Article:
Travelling with grandparents – 10 tips for multigenerational travel

As a family, we often travel together, all three generations. There’s so many good reasons to do it, and I’ve shared my top tips for making it as stress free as possible.

We all live in different states. From where I live, my parents are 4,200 kilometres (or two flights, eight hours of travel) and my sister is 3,500 kilometres away or a four-hour flight. By travelling together we all have a holiday, make memories and spend quality time together.

Multigenerational Travel Trending Up

Since covid, multigenerational travel has boomed. The trend is on the increase thanks to baby boomers who are usually retired, more active, living longer and prefer to make memories rather than just buy ‘stuff’.

More than 20.8 million travellers in the United States alone travelled on a multigenerational trip of three or more generations according to the Preferred Hotel Group. Those numbers will continue to climb, as 77 million Americans are expected to turn 65 years of age over the next 18 years.

The Family Travel Association states that 40 percent of all active leisure travellers have taken at least one multigenerational trip over the past year. Further, 25 percent of all leisure travellers are grandparents, with 37 percent travelling with their grandchildren.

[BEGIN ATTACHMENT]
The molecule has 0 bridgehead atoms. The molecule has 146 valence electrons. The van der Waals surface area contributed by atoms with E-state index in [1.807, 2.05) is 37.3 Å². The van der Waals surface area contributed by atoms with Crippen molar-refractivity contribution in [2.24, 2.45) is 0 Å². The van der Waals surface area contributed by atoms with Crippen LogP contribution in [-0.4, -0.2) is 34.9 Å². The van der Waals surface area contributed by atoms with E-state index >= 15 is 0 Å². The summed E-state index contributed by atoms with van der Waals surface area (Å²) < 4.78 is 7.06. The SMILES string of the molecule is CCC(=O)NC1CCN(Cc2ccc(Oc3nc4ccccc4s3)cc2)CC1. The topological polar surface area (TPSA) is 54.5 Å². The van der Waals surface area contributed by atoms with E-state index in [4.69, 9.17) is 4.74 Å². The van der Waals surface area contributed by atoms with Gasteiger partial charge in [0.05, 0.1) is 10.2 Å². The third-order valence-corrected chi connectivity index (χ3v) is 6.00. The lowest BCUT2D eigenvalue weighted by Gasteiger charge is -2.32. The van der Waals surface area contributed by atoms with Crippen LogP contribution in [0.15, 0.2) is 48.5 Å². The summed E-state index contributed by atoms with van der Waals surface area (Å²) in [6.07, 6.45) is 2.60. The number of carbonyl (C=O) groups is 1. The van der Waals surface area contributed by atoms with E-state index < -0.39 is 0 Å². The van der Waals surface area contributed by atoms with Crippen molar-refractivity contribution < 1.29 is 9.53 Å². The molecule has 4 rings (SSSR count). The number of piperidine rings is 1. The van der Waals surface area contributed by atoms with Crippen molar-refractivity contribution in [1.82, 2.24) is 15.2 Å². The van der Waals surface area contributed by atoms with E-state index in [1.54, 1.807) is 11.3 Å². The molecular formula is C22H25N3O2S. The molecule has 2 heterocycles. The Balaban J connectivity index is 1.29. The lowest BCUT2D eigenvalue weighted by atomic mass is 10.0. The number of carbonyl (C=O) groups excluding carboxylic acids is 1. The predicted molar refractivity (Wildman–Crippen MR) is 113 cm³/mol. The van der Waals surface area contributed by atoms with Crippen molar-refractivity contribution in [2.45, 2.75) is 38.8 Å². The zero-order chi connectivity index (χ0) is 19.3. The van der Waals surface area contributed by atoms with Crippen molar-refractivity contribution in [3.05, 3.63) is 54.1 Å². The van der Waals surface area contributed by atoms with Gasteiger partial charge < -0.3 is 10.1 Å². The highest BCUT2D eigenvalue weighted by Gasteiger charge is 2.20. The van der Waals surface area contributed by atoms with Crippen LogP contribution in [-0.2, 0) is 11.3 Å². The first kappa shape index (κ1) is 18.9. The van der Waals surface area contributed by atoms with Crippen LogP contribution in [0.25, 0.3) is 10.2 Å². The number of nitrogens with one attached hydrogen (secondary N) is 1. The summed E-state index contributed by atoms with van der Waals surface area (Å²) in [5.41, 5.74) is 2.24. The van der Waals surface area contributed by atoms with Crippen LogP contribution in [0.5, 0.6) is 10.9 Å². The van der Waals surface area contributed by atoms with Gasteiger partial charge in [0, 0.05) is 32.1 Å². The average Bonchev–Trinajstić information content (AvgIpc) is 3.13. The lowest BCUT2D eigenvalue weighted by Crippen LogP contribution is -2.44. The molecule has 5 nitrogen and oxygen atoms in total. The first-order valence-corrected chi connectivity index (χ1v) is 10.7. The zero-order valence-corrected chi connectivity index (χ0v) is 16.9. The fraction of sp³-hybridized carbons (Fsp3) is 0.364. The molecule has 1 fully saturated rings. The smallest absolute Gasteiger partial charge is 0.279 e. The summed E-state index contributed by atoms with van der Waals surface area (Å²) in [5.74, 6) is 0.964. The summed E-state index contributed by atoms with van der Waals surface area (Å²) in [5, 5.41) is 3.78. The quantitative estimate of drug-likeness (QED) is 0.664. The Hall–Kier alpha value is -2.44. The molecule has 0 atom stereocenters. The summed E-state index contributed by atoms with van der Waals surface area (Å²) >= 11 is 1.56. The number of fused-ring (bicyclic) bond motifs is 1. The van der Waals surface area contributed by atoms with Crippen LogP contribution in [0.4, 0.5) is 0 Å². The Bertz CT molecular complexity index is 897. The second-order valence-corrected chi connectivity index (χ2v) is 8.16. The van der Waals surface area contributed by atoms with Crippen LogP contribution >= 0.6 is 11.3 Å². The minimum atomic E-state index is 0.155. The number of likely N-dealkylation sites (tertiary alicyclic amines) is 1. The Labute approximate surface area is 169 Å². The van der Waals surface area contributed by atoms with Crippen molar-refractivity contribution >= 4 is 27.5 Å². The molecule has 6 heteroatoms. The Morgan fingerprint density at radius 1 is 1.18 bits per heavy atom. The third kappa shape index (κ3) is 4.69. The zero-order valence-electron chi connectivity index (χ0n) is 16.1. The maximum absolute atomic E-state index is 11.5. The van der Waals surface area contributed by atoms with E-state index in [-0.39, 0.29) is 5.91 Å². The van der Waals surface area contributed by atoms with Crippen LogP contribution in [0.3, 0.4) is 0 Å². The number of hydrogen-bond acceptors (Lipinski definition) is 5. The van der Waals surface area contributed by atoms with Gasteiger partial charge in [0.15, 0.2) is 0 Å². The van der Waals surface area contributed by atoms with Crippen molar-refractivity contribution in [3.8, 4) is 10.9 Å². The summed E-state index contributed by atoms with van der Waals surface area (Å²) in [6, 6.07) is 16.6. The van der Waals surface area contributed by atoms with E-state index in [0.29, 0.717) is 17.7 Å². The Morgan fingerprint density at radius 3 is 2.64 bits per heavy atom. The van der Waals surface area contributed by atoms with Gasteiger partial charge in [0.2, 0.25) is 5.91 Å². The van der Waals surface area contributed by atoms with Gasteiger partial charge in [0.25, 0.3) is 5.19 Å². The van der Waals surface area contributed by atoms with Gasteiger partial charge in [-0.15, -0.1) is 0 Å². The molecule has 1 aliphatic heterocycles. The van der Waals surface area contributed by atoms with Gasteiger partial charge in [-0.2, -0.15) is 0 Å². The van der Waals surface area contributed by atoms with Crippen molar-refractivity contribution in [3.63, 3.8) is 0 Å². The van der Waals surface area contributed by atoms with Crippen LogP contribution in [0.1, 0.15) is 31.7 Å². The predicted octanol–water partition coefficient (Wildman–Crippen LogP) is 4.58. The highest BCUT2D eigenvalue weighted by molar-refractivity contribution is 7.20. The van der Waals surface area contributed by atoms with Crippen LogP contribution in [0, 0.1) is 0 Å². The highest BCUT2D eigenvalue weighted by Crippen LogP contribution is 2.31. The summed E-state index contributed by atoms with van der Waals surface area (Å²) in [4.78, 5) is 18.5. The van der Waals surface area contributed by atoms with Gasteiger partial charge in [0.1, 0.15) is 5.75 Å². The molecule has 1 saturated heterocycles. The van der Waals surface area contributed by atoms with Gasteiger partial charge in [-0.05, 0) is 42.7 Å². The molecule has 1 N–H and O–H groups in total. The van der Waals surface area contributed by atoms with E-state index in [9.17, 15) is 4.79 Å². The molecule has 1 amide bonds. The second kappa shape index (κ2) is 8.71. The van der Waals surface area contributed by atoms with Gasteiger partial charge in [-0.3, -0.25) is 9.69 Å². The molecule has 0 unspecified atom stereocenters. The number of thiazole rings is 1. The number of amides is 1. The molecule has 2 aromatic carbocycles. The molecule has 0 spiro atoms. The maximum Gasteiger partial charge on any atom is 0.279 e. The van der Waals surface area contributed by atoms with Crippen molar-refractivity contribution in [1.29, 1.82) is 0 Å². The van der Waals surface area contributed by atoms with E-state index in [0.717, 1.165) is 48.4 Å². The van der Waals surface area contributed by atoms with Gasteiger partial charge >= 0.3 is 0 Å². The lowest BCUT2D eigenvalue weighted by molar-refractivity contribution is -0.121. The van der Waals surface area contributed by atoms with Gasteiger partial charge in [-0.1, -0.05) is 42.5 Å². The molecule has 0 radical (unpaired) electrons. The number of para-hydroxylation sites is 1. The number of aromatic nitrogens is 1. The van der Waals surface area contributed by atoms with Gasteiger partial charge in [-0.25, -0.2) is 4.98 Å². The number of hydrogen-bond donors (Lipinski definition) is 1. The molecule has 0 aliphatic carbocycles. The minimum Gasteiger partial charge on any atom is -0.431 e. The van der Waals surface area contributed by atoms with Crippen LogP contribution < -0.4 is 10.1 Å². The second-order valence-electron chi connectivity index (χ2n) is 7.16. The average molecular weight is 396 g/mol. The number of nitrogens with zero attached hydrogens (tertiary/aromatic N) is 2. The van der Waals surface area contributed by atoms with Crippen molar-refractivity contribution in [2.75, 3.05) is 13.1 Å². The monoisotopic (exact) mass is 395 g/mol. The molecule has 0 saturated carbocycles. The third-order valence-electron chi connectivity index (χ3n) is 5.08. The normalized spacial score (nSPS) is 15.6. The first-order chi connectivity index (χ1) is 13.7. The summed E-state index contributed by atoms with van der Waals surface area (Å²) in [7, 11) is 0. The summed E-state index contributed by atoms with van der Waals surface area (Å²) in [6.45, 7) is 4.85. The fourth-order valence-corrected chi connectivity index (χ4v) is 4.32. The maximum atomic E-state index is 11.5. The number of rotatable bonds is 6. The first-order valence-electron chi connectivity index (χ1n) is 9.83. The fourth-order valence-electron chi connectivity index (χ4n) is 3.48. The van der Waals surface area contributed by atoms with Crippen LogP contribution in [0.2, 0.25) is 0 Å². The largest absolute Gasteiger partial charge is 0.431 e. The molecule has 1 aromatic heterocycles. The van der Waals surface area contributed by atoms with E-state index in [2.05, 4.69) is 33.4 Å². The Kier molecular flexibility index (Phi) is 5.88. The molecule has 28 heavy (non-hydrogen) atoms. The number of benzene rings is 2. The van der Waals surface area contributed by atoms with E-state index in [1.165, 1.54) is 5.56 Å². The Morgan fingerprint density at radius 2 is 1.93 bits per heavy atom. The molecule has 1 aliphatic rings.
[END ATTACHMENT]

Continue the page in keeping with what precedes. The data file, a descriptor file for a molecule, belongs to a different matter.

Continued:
Family in Positano

Positano 2016

My Multigenerational Travel Backstory

As an adult, I have travelled with my parents many times. I like to think I was ahead of the trend. In fact, I’ve done it so many times I’ve become an expert at it.

Mum and Dad visited me in 2007 when I was living in Rome, and in 2010, we met up in Lima and again in Buenos Aires while we were both travelling South America separately.

Our first overseas multi-gen trip with kids was in 2012 when my parents were both 65, along with my sister, brother-in-law and my niece and nephew, then aged five and three. Eight of us spent a week in Umbria and a week in Sicily – it was awesome, especially our dreamy stone farmhouse in Umbria. We got lost every single time we drove anywhere, but that has given us funny stories that we recount again and again.